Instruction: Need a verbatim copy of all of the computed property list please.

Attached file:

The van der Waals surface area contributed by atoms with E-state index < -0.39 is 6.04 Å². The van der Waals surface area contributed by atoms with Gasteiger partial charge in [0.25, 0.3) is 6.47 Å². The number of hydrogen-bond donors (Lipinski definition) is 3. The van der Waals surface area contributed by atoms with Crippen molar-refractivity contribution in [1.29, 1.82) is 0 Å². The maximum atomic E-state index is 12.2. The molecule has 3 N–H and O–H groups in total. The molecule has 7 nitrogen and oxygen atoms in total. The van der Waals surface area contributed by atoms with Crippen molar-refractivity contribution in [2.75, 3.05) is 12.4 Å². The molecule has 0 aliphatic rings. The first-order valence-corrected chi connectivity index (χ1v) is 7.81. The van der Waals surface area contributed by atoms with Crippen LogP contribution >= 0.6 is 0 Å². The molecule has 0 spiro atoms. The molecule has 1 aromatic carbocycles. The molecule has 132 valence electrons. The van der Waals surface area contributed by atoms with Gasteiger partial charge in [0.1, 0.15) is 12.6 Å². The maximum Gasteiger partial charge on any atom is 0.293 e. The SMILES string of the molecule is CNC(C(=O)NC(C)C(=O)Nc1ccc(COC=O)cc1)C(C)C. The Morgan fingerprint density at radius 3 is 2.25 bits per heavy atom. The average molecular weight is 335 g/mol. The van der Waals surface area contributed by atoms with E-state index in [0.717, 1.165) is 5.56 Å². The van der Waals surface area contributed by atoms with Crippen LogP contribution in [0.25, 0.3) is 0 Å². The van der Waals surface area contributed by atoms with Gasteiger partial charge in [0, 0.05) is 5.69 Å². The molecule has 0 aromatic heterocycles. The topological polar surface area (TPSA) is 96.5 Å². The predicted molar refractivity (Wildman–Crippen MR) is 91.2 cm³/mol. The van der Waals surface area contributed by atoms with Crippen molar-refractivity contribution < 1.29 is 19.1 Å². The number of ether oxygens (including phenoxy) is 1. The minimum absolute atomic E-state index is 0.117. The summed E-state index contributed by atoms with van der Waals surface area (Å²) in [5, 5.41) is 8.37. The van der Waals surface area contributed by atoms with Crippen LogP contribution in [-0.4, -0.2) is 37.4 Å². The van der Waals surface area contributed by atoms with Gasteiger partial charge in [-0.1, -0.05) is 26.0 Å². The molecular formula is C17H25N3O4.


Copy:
The van der Waals surface area contributed by atoms with E-state index < -0.39 is 6.04 Å². The van der Waals surface area contributed by atoms with Gasteiger partial charge in [0.25, 0.3) is 6.47 Å². The number of hydrogen-bond donors (Lipinski definition) is 3. The van der Waals surface area contributed by atoms with Crippen molar-refractivity contribution in [1.29, 1.82) is 0 Å². The maximum atomic E-state index is 12.2. The molecule has 3 N–H and O–H groups in total. The molecule has 7 nitrogen and oxygen atoms in total. The van der Waals surface area contributed by atoms with Crippen molar-refractivity contribution in [2.75, 3.05) is 12.4 Å². The molecule has 0 aliphatic rings. The first-order valence-corrected chi connectivity index (χ1v) is 7.81. The van der Waals surface area contributed by atoms with Crippen LogP contribution >= 0.6 is 0 Å². The molecule has 0 spiro atoms. The molecule has 1 aromatic carbocycles. The molecule has 132 valence electrons. The van der Waals surface area contributed by atoms with Gasteiger partial charge in [0.1, 0.15) is 12.6 Å². The maximum Gasteiger partial charge on any atom is 0.293 e. The SMILES string of the molecule is CNC(C(=O)NC(C)C(=O)Nc1ccc(COC=O)cc1)C(C)C. The Morgan fingerprint density at radius 3 is 2.25 bits per heavy atom. The average molecular weight is 335 g/mol. The van der Waals surface area contributed by atoms with E-state index in [0.717, 1.165) is 5.56 Å². The van der Waals surface area contributed by atoms with Crippen LogP contribution in [0.25, 0.3) is 0 Å². The van der Waals surface area contributed by atoms with Gasteiger partial charge in [0, 0.05) is 5.69 Å². The molecule has 0 aromatic heterocycles. The topological polar surface area (TPSA) is 96.5 Å². The predicted molar refractivity (Wildman–Crippen MR) is 91.2 cm³/mol. The van der Waals surface area contributed by atoms with Crippen molar-refractivity contribution < 1.29 is 19.1 Å². The number of ether oxygens (including phenoxy) is 1. The minimum absolute atomic E-state index is 0.117. The summed E-state index contributed by atoms with van der Waals surface area (Å²) in [5, 5.41) is 8.37. The van der Waals surface area contributed by atoms with Crippen LogP contribution in [-0.4, -0.2) is 37.4 Å². The van der Waals surface area contributed by atoms with Gasteiger partial charge in [-0.1, -0.05) is 26.0 Å². The molecular formula is C17H25N3O4.